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BANJUL (Reuters) - A Gambian court sentenced eight people to death after finding them guilty on Thursday of plotting to overthrow the West African country's government.
Six Gambian army officers, including the former chief of defence staff and former director of the national intelligence agency, were convicted of treason alongside a local businessman and a Gambia-based Lebanese businessman.
Gambia last carried out the death penalty in 1981 before capital punishment was abolished. President Yahya Jammeh reintroduced it in 1995 after seizing power in the former British colony, but no prisoners have so far been executed.
"The prosecutor has proven both ... conspiracy to commit treason, and treason, as charged," judge Emmanuel Amadi said.
"I therefore find the eight accused persons guilty and sentence them to death," he said, after which several of the audience in the packed courtroom fainted. The eight men said they would appeal the sentences.
The ruling came after the Attorney General filed charges in March against seven soldiers and three businessmen, accusing them of smuggling guns and mercenaries from Guinea and elsewhere into Gambia last year as part of a drug-funded coup scheme.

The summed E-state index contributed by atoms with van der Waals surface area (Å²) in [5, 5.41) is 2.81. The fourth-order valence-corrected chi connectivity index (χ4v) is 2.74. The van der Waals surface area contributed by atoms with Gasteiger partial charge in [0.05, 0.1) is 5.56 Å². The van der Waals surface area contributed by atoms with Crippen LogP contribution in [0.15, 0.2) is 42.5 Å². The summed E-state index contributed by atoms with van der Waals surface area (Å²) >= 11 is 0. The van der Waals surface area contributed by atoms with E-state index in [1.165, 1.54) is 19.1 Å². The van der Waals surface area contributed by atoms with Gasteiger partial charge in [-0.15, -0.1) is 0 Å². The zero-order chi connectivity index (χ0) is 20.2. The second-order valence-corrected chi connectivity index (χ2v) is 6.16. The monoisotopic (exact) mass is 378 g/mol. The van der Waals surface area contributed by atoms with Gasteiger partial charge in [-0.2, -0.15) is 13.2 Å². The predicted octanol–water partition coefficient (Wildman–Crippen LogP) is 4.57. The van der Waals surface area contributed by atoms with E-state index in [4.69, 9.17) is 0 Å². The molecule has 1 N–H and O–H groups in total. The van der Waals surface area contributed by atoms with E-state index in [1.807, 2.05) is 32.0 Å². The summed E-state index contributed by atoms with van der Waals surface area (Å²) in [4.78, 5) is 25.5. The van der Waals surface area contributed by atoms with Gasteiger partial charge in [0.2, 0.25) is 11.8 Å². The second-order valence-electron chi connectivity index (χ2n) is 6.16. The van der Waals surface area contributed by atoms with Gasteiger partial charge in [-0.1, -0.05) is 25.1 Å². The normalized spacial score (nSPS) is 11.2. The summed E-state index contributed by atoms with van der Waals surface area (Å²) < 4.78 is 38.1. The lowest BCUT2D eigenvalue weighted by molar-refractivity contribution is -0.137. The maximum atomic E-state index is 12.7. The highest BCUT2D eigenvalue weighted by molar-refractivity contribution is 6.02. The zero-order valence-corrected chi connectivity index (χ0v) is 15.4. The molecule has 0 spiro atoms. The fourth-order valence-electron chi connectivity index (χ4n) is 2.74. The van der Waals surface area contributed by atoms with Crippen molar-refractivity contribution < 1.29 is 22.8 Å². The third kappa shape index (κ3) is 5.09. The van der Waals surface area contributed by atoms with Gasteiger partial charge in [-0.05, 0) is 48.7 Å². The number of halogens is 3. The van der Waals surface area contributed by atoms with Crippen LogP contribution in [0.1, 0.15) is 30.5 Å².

The conspiracy was the second suspected coup attempt against Jammeh's government in less than five years.
The March accusations came after a wave of arrests and sackings of top officials in Gambia, a sliver of land sandwiched between northern and southern Senegal.
Gambia has been a rare example of stability in the region, though rights watchdogs say this has been achieved at great cost to human rights and press freedom.
Last year, Gambia expelled the local representative of U.N. children's fund UNICEF, and Jammeh threatened to kill people who work with human rights groups in the country, a popular destination for British tourists.
Drug smuggling is a growing problem in the region and U.N. officials believe the zone is being used as a trans-shipment point for Latin American cocaine headed for Europe.